Centre for Health Protection investigates suspected ciguatoxin poisoning case involving 54-year-old man

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5th December 2023 – (Hong Kong) The Centre for Health Protection (CHP), a division of the Department of Health, is currently conducting an investigation into a suspected case of ciguatoxin poisoning that has affected an individual. The case involves a 54-year-old man who experienced symptoms of ciguatoxin poisoning shortly after consuming fish for dinner at his home. Symptoms included numbness of the mouth and hands, dizziness, abdominal pain, and diarrhoea. The patient sought medical attention at the Accident and Emergency Department of Tseung Kwan O Hospital the following day and was discharged against medical advice in stable condition.

Preliminary inquiries have revealed that the fish consumed was purchased from a fish stall at a market in Tseung Kwan O. Ciguatera fish poisoning is not uncommon in tropical regions and is primarily associated with the consumption of large coral reef fish that have accumulated the ciguatoxin in their bodies. This toxin is acquired through the consumption of smaller fish that have themselves ingested toxic algae in coral reef areas. Larger fish tend to carry higher amounts of the toxin, although it is challenging to determine its presence based on the fish’s appearance alone.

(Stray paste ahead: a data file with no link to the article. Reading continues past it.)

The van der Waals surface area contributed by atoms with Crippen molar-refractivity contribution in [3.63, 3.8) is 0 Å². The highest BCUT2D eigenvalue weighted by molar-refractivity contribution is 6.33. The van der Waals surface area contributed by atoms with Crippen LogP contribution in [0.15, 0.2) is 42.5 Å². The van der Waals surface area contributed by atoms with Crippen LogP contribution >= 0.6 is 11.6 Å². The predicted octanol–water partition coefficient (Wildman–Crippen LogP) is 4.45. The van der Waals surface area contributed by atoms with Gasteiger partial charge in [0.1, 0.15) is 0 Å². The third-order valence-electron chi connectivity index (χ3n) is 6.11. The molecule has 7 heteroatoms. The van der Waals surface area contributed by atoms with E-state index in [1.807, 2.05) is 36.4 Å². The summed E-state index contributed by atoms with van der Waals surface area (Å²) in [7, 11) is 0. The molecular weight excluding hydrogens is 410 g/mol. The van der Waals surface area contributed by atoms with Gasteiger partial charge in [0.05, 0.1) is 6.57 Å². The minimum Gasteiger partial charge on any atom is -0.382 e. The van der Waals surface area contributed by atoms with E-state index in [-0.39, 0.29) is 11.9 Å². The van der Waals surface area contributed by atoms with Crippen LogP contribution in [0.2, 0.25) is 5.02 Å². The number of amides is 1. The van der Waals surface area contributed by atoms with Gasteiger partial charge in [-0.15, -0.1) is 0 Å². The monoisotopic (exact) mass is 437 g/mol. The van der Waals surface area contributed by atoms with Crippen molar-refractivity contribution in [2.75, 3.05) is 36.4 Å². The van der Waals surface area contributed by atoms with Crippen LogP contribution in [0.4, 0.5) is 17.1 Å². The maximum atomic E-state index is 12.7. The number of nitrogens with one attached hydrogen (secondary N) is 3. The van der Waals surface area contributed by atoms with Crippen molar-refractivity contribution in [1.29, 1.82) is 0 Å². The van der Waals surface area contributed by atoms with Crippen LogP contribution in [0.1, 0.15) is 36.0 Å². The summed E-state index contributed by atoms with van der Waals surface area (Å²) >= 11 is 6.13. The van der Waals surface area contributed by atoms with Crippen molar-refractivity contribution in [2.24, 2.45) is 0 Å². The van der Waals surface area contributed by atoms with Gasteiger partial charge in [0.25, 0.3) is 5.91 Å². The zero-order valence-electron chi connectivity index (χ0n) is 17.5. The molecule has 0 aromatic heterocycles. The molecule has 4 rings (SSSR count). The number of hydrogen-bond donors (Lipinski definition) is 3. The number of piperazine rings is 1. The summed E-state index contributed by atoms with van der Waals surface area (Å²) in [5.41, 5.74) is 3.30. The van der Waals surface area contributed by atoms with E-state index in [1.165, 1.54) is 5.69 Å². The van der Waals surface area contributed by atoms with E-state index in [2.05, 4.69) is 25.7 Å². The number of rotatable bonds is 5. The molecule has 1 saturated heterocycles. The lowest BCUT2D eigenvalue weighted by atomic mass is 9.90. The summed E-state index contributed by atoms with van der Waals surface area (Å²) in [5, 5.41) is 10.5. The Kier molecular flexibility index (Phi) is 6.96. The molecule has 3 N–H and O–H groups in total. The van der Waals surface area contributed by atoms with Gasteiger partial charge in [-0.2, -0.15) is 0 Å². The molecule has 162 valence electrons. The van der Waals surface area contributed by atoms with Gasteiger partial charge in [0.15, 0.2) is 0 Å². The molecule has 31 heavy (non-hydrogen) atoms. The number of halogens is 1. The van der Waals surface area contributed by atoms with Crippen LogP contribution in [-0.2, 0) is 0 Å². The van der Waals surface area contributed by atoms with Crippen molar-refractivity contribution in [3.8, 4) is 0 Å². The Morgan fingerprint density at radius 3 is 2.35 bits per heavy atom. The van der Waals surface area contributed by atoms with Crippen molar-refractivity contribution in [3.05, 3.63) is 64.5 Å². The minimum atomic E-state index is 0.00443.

Individuals affected by ciguatoxin poisoning may experience symptoms such as numbness of the mouth and limbs, vomiting, diarrhoea, alternating sensations of coldness and hotness, as well as joint and muscle pain. While most people recover from ciguatoxin poisoning without long-term health effects, excessive consumption of the toxin can impact the circulatory and nervous systems. It is important to note that the toxin cannot be destroyed through cooking.

A spokesperson for the CHP emphasized the significance of this investigation, highlighting the potential health risks associated with ciguatoxin consumption. The CHP is committed to identifying the source and cause of this incident to prevent future cases and protect public health.